Les trois Juliets (1970)
Director: Auguste Des Jardins
Producer: Jens Dardis
Writer: Auguste Des Jardins & Jens Dardis
Cast:
Juliet Delacroix
Marguerite Delacroix
Géraldine Delacroix
Sid Jendras (voice)
Music: Georges Delerue
Editing: Auguste Des Jardins
Distributor: Union Générale Cinématographique

Long considered the masterpiece of French auteur Auguste Des Jardins and overshadowing the other projects he completed before his death in 1976, Les trois Juliets reportedly came about as part of a dinner conversation about the minimum number of actors that would be required for a fantasy film. Des Jardins’ longtime paramour Nadeau Struggs argued that a large cast was necessary, while the filmmaker himself insisted that it could be made with as few as two people, which he later revised to one and a half (with the half person being a voice-only role).

The resulting film follows a lonely woman named Juliet (spelled in the English fashion rather than the more Gallic Juliette) who lives in a Montmartre hovel working an unfulfilling job after the collapse of her dream to move to Paris to become an actress. Through an inventive use of ambient sound, camera angles, and deep focus techniques, Juliet is the only person ever seen onscreen despite the bustling inner city setting. She speaks only to herself or in telephone conversations to her father (Des Jardins’ frequent leading man Sid Jendras in the aforementioned voice-only role).

Only when Juliet spies another young woman in her neighborhood who looks exactly like her does another human being appear on screen, and the meat of the film revolves around her discovery of not one but two young women who seem to share her appearance, background, and even memories (albeit with some key differences). The film plays out as an extended metaphysical meditation with the occasional moments of levity as the three young ladies, each presided over by a father on the telephone that may or may not be the same man and is evasive in his answers. The ambiguous ending, which can be interpreted as a suicide, a merger of the three Juliets into one, or a belated agreement to live their lives as if they had never met, is still cited as an influence by filmmakers to this day.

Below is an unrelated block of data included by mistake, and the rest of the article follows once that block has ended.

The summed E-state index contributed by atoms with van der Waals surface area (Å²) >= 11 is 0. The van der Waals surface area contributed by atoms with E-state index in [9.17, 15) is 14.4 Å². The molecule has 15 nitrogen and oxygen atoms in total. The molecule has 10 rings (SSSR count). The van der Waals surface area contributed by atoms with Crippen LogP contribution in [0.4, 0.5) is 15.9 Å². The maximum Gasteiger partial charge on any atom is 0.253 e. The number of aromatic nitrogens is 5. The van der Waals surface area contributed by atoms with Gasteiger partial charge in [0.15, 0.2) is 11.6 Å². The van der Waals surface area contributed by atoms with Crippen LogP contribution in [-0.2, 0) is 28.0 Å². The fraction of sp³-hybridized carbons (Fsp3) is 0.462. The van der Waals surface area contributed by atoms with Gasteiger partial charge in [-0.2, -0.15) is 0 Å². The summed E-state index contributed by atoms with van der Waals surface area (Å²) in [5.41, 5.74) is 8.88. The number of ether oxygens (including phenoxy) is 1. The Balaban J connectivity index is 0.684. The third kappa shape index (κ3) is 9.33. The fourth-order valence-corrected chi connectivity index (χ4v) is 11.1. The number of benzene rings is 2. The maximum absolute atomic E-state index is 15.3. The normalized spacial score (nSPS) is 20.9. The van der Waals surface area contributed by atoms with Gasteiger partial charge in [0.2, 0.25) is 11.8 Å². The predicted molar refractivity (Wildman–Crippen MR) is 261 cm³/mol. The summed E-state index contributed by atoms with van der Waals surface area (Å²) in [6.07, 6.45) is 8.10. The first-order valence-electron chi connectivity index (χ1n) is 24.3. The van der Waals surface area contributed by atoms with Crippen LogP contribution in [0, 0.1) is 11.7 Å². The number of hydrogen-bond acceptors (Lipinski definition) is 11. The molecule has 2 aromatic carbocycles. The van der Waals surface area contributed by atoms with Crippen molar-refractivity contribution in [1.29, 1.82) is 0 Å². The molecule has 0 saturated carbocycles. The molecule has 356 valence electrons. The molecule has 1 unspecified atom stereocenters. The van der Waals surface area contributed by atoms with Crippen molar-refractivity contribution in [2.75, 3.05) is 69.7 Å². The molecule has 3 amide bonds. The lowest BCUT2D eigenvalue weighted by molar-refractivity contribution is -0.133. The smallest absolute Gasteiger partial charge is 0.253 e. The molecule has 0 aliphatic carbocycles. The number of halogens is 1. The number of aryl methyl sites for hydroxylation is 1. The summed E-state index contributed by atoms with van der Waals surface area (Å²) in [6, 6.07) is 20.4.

One noteworthy piece of trivia revolves around the casting. While Jendras is clearly and unmistakably the telephone voice, the situation with the three credited actresses (Juliet, Marguerite, and Géraldine Delacroix) is much murkier. Des Jardins himself claimed that he had happened upon a set of triplets of the proper age and appearance purely by chance (and counted the three as one as a “clever trick” vis-a-vis the original wager). Nadeau Struggs and many critics disagree, insisting that it was a single person filmed with camera tricks, with the reason for the farce cited as a liaison between the star and the director with a triple credit for triple pay (Struggs, for her part, did concede the wager). No triplets Delacroix have ever been located, and Des Jardins’ insistence that the girl or girls weren’t professional actors has made the topic an occasional cause of friction among cineastes. None of the three girls have been seen in public since accepting various awards in 1971.

That point aside, the film is and remains widely popular among devotees of minimalist and fantasy cinema; Kubrick and Tarkovsky both lavished the film with praise and an English language remakes were released to lukewarm reviews in 1977 (Three Juliettes) and 2003 (The Three Juliettes), both notably using the French spelling of “Juliette” rather than Des Jardins’ preferred “Juliet.”

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